Why You Should Ignore Blac Chyna’s Student Loan Posts

blac chyna student loan

In December and January, reality star and celebrity Blac Chyna told her 10.8 million followers on Instagram to sign up for a program to eliminate their student loan debt.

For those millions of followers, it may have seemed like a miracle that came just in time for the new year; it was a way to get rid of their debt and start 2017 fresh.

But is Blac Chyna’s recommendation really legit? Here’s what you should know and why you should think twice before signing up.

The Instagram posts

Right before Christmas, Chyna updated her Instagram with two posts urging her followers to call a phone number to get student loan forgiveness. Then on January 4, she posted the same update again, urging followers to call right away. The number drove callers to a company called the Student Loan Relief Center.

“Get rid of your student loans now!! Before [Obama’s] out of office and it’s too late. I need all my followers with over 10k in student debt to CALL 1-855-578-3444 and qualify in less than 5 minutes. HURRY!!” said Chyna in one of the now-deleted posts.

Blac Chyna student loans



Social media experts estimate that the Student Relief Center could have paid Chyna as much as $35,000 for the posts.

For Chyna, that’s a lucrative payday for a simple post. It’s not uncommon for celebrities to post advertisements, but Chyna chose an unusual company to promote — and she did so without mentioning that it was a paid promotion.

The problem with Chyna’s recommendation

While Chyna’s post gave a sense of urgency and promised followers the company would get rid of borrowers’ student loans, what they actually deliver is quite different.

The company offers to sign up borrowers for income-driven repayment plans for their federal loans or to consolidate their debt into a Direct Consolidation loan. And while both of these programs can be helpful, the Student Relief Center charges customers hundreds or even thousands of dollars to help borrowers.

In fact, Buzzfeed reporters Molly Hensley-Clancy and Claudia Rosenbaum called the Student Loan Relief Center to find out just how much it would cost them to use the company’s services.

Call center representatives said they could set up a graduated repayment plan for a $20,000 loan. But when questioned on the costs of the loan and payments, the reporters found out that the company charged over $2,200 in fees, including a $49.99 monthly charge.

Here’s the problem: Both income-driven repayment plans and Direct Consolidation loans are free programs, and you can apply on your own without having to pay anything at all. There is no need to pay a third party to arrange any kind of plan for you.

The rise of student loan schemes

With the average graduate carrying $37,172 in student loan debt, companies looking to make money off of desperate borrowers will continue to pop up.

In fact, the trend became so prominent that the Secretary of Education posted a warning last year. He told borrowers that if a student loan ad seems too good to be true, it probably is. The site says that many of these companies charge hefty fees and go after unsuspecting borrowers on social media and mobile ads.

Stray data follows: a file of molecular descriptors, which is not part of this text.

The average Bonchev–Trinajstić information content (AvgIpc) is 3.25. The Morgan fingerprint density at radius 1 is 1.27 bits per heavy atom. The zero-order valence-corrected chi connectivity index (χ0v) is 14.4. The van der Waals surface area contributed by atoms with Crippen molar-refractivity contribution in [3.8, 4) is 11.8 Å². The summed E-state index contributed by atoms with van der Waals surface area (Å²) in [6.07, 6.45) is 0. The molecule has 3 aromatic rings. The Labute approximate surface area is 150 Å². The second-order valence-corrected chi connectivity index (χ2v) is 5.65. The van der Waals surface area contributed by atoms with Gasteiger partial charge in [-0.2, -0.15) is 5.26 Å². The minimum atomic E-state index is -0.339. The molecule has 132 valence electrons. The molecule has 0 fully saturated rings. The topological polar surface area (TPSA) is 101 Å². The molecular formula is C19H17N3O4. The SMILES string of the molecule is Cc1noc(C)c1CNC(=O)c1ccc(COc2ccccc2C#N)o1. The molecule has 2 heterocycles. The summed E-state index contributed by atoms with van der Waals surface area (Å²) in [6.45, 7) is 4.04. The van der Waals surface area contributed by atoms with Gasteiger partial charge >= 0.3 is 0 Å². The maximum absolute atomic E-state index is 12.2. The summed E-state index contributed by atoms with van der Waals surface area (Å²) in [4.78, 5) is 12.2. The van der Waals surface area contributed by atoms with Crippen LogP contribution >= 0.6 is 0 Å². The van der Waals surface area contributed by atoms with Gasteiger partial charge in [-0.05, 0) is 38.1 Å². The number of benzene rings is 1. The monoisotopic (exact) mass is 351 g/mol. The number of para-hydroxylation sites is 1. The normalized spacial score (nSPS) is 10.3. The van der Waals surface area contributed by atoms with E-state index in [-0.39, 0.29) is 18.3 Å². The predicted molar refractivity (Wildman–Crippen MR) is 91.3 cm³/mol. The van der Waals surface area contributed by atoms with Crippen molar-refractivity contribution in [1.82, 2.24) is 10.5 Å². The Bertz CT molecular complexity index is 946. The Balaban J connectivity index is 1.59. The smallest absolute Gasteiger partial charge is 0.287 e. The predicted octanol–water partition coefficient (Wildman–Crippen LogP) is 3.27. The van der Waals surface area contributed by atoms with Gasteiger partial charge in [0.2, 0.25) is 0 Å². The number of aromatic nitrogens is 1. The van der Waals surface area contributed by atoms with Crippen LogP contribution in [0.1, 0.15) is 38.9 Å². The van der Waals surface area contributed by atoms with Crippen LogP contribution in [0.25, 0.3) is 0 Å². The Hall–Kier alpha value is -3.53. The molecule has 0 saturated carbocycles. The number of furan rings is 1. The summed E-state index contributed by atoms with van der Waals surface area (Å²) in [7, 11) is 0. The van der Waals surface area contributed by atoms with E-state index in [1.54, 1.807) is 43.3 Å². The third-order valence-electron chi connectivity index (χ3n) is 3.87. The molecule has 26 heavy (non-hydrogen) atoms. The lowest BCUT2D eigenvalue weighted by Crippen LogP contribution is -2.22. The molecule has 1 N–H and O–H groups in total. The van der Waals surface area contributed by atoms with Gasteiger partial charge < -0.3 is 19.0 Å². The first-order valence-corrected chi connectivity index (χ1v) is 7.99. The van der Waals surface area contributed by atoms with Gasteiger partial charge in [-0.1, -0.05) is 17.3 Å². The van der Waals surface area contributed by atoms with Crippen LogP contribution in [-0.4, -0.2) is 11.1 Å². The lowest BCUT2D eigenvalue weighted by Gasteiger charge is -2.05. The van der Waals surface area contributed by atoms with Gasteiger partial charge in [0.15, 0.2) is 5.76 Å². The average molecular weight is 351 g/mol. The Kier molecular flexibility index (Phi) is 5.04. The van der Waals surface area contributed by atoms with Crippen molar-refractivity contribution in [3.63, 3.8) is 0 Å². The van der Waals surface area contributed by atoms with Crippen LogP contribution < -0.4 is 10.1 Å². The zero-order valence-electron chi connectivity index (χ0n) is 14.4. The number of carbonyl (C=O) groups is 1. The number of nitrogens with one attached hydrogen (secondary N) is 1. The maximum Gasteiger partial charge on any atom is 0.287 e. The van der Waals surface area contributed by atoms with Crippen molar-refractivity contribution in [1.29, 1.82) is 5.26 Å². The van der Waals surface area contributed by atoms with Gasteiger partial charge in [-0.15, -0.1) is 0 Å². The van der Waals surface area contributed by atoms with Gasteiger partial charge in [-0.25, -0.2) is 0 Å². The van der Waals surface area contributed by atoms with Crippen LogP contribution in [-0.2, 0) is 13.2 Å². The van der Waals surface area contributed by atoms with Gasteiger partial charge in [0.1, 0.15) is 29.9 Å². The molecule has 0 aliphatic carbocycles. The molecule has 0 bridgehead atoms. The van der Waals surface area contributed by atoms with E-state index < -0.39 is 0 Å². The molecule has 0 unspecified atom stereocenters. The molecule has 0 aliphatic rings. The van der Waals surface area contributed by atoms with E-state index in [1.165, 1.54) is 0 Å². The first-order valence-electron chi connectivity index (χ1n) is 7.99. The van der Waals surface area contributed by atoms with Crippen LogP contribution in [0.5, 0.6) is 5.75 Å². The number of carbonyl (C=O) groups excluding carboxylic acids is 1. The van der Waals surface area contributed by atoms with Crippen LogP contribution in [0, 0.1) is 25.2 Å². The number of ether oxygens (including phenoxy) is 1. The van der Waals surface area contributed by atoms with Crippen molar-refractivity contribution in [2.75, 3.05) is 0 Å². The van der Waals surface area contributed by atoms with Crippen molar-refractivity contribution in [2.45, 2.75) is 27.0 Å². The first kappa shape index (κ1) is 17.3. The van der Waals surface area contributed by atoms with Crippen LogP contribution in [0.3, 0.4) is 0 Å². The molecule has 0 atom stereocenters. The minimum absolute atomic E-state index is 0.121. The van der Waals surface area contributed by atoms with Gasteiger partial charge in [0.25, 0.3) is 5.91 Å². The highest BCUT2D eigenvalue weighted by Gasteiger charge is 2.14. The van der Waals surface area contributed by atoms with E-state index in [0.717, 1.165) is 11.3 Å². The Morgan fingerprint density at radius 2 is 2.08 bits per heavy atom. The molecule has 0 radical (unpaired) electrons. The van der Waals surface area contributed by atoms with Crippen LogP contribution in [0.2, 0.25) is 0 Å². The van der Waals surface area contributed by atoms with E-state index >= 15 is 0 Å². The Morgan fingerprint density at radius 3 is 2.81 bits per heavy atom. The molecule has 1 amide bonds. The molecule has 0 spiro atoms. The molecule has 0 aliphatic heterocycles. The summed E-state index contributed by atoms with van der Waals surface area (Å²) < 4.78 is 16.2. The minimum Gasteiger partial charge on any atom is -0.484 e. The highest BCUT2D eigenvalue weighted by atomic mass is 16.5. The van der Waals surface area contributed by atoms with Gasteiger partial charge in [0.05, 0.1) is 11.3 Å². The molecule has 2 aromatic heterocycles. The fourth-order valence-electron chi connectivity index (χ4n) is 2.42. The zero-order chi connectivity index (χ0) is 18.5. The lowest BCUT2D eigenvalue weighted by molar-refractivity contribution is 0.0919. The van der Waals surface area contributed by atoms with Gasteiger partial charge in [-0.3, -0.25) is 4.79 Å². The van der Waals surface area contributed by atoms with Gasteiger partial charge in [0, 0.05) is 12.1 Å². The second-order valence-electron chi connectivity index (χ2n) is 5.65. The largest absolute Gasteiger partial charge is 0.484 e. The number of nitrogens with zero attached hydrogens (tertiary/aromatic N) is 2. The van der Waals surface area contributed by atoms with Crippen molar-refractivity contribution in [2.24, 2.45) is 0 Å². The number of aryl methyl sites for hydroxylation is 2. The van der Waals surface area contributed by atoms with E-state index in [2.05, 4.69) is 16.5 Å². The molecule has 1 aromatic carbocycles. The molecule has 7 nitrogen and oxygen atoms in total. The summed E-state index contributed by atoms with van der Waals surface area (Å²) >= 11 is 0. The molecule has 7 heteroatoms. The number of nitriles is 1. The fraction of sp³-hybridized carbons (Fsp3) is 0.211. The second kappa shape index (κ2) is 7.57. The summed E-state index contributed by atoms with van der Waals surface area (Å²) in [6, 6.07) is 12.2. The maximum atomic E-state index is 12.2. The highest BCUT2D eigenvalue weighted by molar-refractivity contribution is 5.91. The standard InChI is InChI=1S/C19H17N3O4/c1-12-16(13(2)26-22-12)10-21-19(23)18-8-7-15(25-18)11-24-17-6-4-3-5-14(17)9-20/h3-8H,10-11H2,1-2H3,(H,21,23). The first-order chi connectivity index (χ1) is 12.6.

The Department of Education stresses that you never have to pay to manage your federal loans.

“If you took out federal loans for college, you never have to pay to get help managing your student loan debt,” said Secretary John King, Jr. “The U.S. Department of Education provides free assistance to help you lower or cap your monthly payment, see if you qualify for loan forgiveness, consolidate your federal loans, and get advice on how to get out of default.”

What to do instead

Instead of following Blac Chyna’s recommendation and forking over thousands of dollars, you can file for income-driven repayment plans or Direct Consolidation loans for free.

If you’re having trouble navigating the paperwork and handling the application, there are resources available that do not charge anything at all.

If you would like to handle it on your own, you can go through the U.S. Department of Education. They offer a comprehensive guide on applying for income-driven repayment plans and Direct Consolidation loans.

If you need help, you can call them at1-800-4FED-AID for general questions, or at 1-800-557-7392 for free, no-strings-attached advice about your Direct Consolidation loan application.

Ignore the reality stars

While you may love to follow reality stars and celebrities on social media, it’s usually a good idea to skip them for advice when it comes to managing your student loans and debt.

Whenever you see a company charging fees to help users manage their student loans, be wary. Do your research, ask questions, and never sign up for anything unless you fully understand what you’re being charged for.

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